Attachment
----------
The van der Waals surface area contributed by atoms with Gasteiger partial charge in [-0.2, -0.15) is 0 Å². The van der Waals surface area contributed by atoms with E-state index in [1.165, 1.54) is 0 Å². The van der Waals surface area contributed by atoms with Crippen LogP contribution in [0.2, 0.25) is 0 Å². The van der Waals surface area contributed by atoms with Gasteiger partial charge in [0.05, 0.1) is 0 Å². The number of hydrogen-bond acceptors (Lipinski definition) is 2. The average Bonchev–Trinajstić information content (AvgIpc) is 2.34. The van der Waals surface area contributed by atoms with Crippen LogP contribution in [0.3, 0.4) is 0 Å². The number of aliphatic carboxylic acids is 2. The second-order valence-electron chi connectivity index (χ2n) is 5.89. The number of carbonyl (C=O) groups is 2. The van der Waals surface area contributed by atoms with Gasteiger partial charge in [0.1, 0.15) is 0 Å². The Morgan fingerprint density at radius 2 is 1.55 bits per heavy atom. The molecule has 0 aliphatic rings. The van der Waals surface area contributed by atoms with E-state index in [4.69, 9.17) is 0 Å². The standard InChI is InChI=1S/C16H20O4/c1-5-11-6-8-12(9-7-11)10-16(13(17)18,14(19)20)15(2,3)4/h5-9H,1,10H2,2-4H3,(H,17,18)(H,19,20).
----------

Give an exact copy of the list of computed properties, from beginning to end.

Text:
The van der Waals surface area contributed by atoms with Gasteiger partial charge in [-0.2, -0.15) is 0 Å². The van der Waals surface area contributed by atoms with E-state index in [1.165, 1.54) is 0 Å². The van der Waals surface area contributed by atoms with Crippen LogP contribution in [0.2, 0.25) is 0 Å². The van der Waals surface area contributed by atoms with Gasteiger partial charge in [0.05, 0.1) is 0 Å². The number of hydrogen-bond acceptors (Lipinski definition) is 2. The average Bonchev–Trinajstić information content (AvgIpc) is 2.34. The van der Waals surface area contributed by atoms with Crippen LogP contribution in [0.3, 0.4) is 0 Å². The number of aliphatic carboxylic acids is 2. The second-order valence-electron chi connectivity index (χ2n) is 5.89. The number of carbonyl (C=O) groups is 2. The van der Waals surface area contributed by atoms with Gasteiger partial charge in [0.1, 0.15) is 0 Å². The Morgan fingerprint density at radius 2 is 1.55 bits per heavy atom. The molecule has 0 aliphatic rings. The van der Waals surface area contributed by atoms with E-state index in [4.69, 9.17) is 0 Å². The standard InChI is InChI=1S/C16H20O4/c1-5-11-6-8-12(9-7-11)10-16(13(17)18,14(19)20)15(2,3)4/h5-9H,1,10H2,2-4H3,(H,17,18)(H,19,20).